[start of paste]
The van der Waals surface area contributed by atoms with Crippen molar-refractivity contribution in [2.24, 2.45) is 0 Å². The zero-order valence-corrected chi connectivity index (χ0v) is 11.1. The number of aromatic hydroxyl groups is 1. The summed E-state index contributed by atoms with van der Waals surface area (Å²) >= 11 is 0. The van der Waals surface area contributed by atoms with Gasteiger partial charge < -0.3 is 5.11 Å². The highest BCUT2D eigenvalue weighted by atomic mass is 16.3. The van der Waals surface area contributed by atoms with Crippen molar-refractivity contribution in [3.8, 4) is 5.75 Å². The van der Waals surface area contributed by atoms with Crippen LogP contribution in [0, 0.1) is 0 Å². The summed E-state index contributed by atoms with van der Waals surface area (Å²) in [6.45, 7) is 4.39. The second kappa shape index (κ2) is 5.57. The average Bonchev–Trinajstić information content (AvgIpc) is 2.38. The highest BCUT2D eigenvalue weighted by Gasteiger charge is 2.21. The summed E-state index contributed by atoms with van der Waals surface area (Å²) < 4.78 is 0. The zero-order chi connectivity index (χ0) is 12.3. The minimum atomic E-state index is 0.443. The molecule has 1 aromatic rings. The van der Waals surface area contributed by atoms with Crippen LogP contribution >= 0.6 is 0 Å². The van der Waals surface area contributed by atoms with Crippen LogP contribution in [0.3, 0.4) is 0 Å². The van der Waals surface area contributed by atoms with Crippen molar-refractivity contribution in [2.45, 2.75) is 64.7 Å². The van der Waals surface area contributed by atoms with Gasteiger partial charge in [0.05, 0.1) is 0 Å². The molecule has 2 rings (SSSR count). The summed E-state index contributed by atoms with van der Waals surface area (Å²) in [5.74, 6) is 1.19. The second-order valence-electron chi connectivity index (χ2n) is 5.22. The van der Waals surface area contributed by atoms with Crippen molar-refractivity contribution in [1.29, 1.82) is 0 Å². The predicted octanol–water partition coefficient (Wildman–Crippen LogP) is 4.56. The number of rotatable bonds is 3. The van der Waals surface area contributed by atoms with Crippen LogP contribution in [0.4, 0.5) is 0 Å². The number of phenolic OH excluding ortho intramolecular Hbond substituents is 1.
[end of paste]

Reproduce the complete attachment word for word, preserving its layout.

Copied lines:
The van der Waals surface area contributed by atoms with Crippen molar-refractivity contribution in [2.24, 2.45) is 0 Å². The zero-order valence-corrected chi connectivity index (χ0v) is 11.1. The number of aromatic hydroxyl groups is 1. The summed E-state index contributed by atoms with van der Waals surface area (Å²) >= 11 is 0. The van der Waals surface area contributed by atoms with Gasteiger partial charge < -0.3 is 5.11 Å². The highest BCUT2D eigenvalue weighted by atomic mass is 16.3. The van der Waals surface area contributed by atoms with Crippen molar-refractivity contribution in [3.8, 4) is 5.75 Å². The van der Waals surface area contributed by atoms with Crippen LogP contribution in [0, 0.1) is 0 Å². The summed E-state index contributed by atoms with van der Waals surface area (Å²) in [6.45, 7) is 4.39. The second kappa shape index (κ2) is 5.57. The average Bonchev–Trinajstić information content (AvgIpc) is 2.38. The highest BCUT2D eigenvalue weighted by Gasteiger charge is 2.21. The summed E-state index contributed by atoms with van der Waals surface area (Å²) < 4.78 is 0. The zero-order chi connectivity index (χ0) is 12.3. The minimum atomic E-state index is 0.443. The molecule has 1 aromatic rings. The van der Waals surface area contributed by atoms with Crippen LogP contribution >= 0.6 is 0 Å². The van der Waals surface area contributed by atoms with Crippen LogP contribution in [0.3, 0.4) is 0 Å². The van der Waals surface area contributed by atoms with Crippen molar-refractivity contribution in [2.45, 2.75) is 64.7 Å². The van der Waals surface area contributed by atoms with Gasteiger partial charge in [0.05, 0.1) is 0 Å². The molecule has 2 rings (SSSR count). The summed E-state index contributed by atoms with van der Waals surface area (Å²) in [5.74, 6) is 1.19. The second-order valence-electron chi connectivity index (χ2n) is 5.22. The van der Waals surface area contributed by atoms with Crippen molar-refractivity contribution in [1.29, 1.82) is 0 Å². The predicted octanol–water partition coefficient (Wildman–Crippen LogP) is 4.56. The number of rotatable bonds is 3. The van der Waals surface area contributed by atoms with Crippen LogP contribution in [0.4, 0.5) is 0 Å². The number of phenolic OH excluding ortho intramolecular Hbond substituents is 1.